When to outsource: Ask the right questions and avoid pitfalls

In this series of blogs, Mark Danna, Owens’ VP for new business development, will highlight common mistakes that can cause an outsourced partnership to fail and detail a methodology for approaching an outsourcing agreement that can minimize the risk and costs involved and help ensure a successful partnership.

August 8, 2011 – In today’s business environment, many companies, both in emerging industries such as solar and mature industries such as semiconductors, are outsourcing those aspects of new product development that do not fall into their areas of core competency. Such outsourcing partnerships, if executed effectively, can certainly help speed product development time, while reducing the costs and risk involved in bringing a new product to market. Unfortunately, when poorly executed, such partnerships can be an extremely painful and potentially expensive experience for all involved.

Outsourcing is often seen — in industry and government — as an excellent means of minimizing costs, while maintaining or adding services or capabilities to an organization. There is a general assumption that if a function is not one of an organization’s core competencies, it will be less costly to outsource it. The assumption often proves true; however, the problem is that this is only true under certain circumstances. Under the wrong circumstances, outsourcing becomes a costly source of frustration. One of the tricks to making outsourcing work for your organization, then, is knowing the right questions to ask to determine whether or not outsourcing makes sense.

Deciding to outsource

The first thing to consider is what you want to outsource and why. Is your company moving into a market where it lacks experience and skill: an area outside its traditional core competencies? Do you lack the resources to add the manufacturing capacity needed to respond to an upsurge in demand or to accelerate product time to market? Will outsourcing help mitigate the initial investment and risk involved in entering a new market or ramping up production of a newly introduced product? Are you a start-up company that needs to add resources to meet the high engineering demands involved in the initial design phase of a product — resources that you may not require once the product is launched? If the answer to any of these questions is yes, then, outsourcing may be the right choice, if certain other factors are also in play.

Consider the actual cost of outsourcing. Will outsourcing really be less costly by the time you’ve put in place the oversight and infrastructure needed to support it? How much cost will be involved in identifying and establishing the necessary working relationships with vendors whose capabilities can enhance and serve as force-multipliers for your own internal capabilities? The time and effort involved in answering these questions and establishing effective vendor relationships tend to make outsourcing more cost-effective as a long-term rather than a short-term strategy.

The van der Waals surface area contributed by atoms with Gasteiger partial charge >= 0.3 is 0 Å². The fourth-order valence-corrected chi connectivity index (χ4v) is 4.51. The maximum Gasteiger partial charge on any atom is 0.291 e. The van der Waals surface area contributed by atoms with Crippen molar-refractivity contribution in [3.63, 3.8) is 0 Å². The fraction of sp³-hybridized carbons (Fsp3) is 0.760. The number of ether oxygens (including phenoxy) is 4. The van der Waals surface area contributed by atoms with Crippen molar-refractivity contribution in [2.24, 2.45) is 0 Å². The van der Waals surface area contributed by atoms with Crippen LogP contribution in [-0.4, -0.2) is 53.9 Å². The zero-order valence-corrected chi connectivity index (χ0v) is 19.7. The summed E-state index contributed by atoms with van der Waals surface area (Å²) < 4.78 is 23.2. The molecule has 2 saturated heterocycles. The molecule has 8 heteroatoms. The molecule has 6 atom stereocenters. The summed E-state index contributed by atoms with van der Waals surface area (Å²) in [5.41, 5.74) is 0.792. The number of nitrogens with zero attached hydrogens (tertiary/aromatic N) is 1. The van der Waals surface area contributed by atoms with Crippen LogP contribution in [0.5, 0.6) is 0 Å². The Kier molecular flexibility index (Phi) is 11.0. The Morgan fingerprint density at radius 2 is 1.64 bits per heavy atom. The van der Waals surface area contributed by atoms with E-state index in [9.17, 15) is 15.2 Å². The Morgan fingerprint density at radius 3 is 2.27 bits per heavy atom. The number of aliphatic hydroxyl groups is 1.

It’s critical that you are partnering with a company that really has the capability to solve your problem. Does your potential partner have proven experience in the area in which you intend to collaborate, or is it a new entrant into the market? Does it have a proven track record of success in similar collaborations?

When to say no to outsourcing

100% internal buy-in is a major factor for outsourcing success. If stakeholders in your own organization are not on board, the outsourcing project can easily rack up costs and create difficult working environments, if not entirely fail.

Two other related potential pitfalls involve intellectual property (IP) and business objectives. Conflicts over IP issues can rapidly doom a project to failure and have the potential to land both companies in a prolonged and costly legal battle. Misaligned business objectives can also lead to missed deadlines, cost overruns and lost market opportunities.

Lack of team compatibility and unrealistic project expectations can easily scuttle an outsourced project. Outsourcing inevitably adds a layer of complexity to a project, simply by virtue of the additional communication required. Differences in personality and corporate cultures can pile on more stress and inhibit the project. If your group and the outsource vendor are not on the same page when it comes to the technical scope of the project — who is responsible for what — as well as deadlines, your project will be in trouble from the beginning.


Outsourcing can be a powerful tool to help a company speed the time to market of a new product, to accelerate product ramp ups or to mitigate the risk involved in entering a new market or introducing a new product. Ensuring that it is an effective tool, and not one that turns in your hand, requires asking some critical questions at the beginning of the project. The initial time and investment involved in getting the answers to those questions can make the difference between a successful project that reduced company overhead or an expensive failure.

Next up in the series: Picking the right outsourcing partner: Once you’ve decided outsourcing will be a positive step, you need to choose the right partner out of the field.


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